Paieška Vaizdai Žemėlapiai Play YouTube Naujienos Gmail diskas Daugiau »
Prisijungti
Knygos Knygos
" No, no, no life! Why should a dog, a horse, a rat, have life, And thou no breath at all? Thou'lt come no more, Never, never, never, never, never! "
Notes Upon Some of the Obscure Passages in Shakespeare's Plays– With Remarks ... - 328 psl.
autoriai: John Howe Baron Chedworth - 1805 - 375 psl.
Visos knygos peržiūra - Apie šią knygą

Kant and the Ethics of Humility– A Story of Dependence, Corruption and Virtue

Jeanine Grenberg - 2005 - 288 psl.
...the injustice of their world will thereby be revealed. As Lear laments over Cordelia's death, "Why should a dog, a horse, a rat have life, / And thou no breath at all?" (v.3. 306-307). Shakespeare is clearly pessimistic about whether there is genuine room in this world...
Ribota peržiūra - Apie šią knygą

English Rhetoric

Xiuguo Zhang - 2005 - 288 psl.
...talking. (Hemingway) (@to indicate obstruction) (8)Lear: And my poor fool is hang'd. No, no, no rife I Why should a dog, a horse, a rat have life, and thou no breath at all? Thou'lt come no more. Never, never, never, never, never\ (Shakespeare) (@ to indicate despair) 8 ·...
Ribota peržiūra - Apie šią knygą

Style– Essays on Renaissance and Restoration Literature and Culture in ...

Harriett Hawkins - 2005 - 308 psl.
...radiance and plangency: And my poor fool [presumably Cordelia] is hanged: no, no, no, no life? Why should a dog, a horse, a rat, have life, And thou no breath at all? Thoul't come no more, Never, never, never, never, never. Pray you, undo this button. Thank you, sir....
Ribota peržiūra - Apie šią knygą

The Practical Shakespeare– The Plays in Practice and on the Page

Colin Butler - 2005 - 217 psl.
...at exactly the right dramatic moment. Lear dies in helplessness and in hope, and both signify: Why should a dog, a horse, a rat, have life, And thou no breath at all? Thou'lt come no more, Never, never, never, never, never. Pray you undo this button. Thank you, sir....
Ribota peržiūra - Apie šią knygą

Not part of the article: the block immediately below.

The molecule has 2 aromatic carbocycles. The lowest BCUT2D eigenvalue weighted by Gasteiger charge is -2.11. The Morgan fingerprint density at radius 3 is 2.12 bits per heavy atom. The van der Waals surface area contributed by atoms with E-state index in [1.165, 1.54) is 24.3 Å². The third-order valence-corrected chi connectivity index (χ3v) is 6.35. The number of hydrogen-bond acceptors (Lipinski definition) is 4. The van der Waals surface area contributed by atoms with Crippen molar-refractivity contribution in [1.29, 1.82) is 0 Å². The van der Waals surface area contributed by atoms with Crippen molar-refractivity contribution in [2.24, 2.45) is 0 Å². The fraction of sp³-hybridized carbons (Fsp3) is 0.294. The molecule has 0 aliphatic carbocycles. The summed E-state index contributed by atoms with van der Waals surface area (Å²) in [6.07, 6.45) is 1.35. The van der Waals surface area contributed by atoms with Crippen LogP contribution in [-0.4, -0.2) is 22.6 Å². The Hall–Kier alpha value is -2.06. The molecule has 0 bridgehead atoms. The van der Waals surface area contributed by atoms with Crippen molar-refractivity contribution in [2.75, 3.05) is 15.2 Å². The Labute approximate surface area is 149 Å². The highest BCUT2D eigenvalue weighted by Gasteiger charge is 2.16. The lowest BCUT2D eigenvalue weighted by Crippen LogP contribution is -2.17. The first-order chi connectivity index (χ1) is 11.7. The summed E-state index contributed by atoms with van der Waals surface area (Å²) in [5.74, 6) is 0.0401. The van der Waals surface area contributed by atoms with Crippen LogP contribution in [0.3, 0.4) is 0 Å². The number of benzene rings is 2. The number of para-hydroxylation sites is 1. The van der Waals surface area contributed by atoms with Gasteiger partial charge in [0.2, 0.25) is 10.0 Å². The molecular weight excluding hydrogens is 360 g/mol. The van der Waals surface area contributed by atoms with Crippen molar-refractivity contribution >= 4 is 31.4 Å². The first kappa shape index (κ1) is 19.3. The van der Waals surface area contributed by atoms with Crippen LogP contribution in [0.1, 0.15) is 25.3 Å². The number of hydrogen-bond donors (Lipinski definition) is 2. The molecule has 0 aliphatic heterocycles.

King Lear in Our Time

Maynard Mack - 2005 - 144 psl.
...final tragic fact into his human consciousness, where it never wants to stick : No, no, no life! Why should a dog, a horse, a rat have life And thou no breath at all? Thou "It come no more, Never, never, never, never, never! He tries to hold this painful vision unflinchingly...
Ribota peržiūra - Apie šią knygą

Shakespeare's Tragic Sequence

Kenneth Muir - 2005 - 224 psl.
...final scene with Lear's howls of agony and his realisation that Cordelia is dead: No, no, no life! Why should a dog, a horse, a rat, have life And thou no breath at all ? Thou'lt come no more, Never, never, never, never, never. (V.iii.3O5~8) Sidney's account of the Paphlagonian...
Ribota peržiūra - Apie šią knygą

"Never Asking why Build - Only Asking which Tools"– Confessional Poetry and ...

Rita Horváth - 2005 - 140 psl.
...his arms, Lear utters the word "never" five times. And my poor fool is hanged. No, no, no life? Why should a dog, a horse, a rat have life, And thou no breath at all? Thou'lt come no more. Never, never, never, never, never. (Shakespeare 5.3.942) 71 The dying away of...
Ribota peržiūra - Apie šią knygą

The Cambridge Introduction to Early English Theatre

Janette Dillon - 2006 - 39 psl.
...great decay' (V. 3 .2 7 1 ); for Lear, Cordelia's death makes no sense in the scheme of things ('Why should a dog, a horse, a rat, have life, / And thou no breath at all' (V.3. 280-1)); Lear's own death as he struggles to revive her merely ratchets up the suffering for...
Ribota peržiūra - Apie šią knygą

Infirm Glory: Shakespeare and the Renaissance Image of Man

Sukanta Chaudhuri - 1981 - 284 psl.
...disintegration after it. His last speech still reflects the starkest question in human experience: Why should a dog, a horse, a rat have life, And thou no breath at all? (V. iii. 306-7) By the time Lear dies, he has stretched every moral fibre to the uttermost. His very...
Ribota peržiūra - Apie šią knygą

Old Age Is a Terminal Illness

Alma Bond - 2006 - 188 psl.
...understand choosing to sleep under the sod. As King Lear said to his dead daughter, I ask you, Kendall, "Why should a dog, a horse, a rat, have life, /And thou no breath at all 112 ?" Then Ed Griffin, an ex-priest and dear writer friend told me of someone who found an answer...
Ribota peržiūra - Apie šią knygą




  1. Mano biblioteka
  2. Pagalba
  3. Išplėstinė knygų paieška
  4. Atsisiųsti „ePub“
  5. Atsisiųsti PDF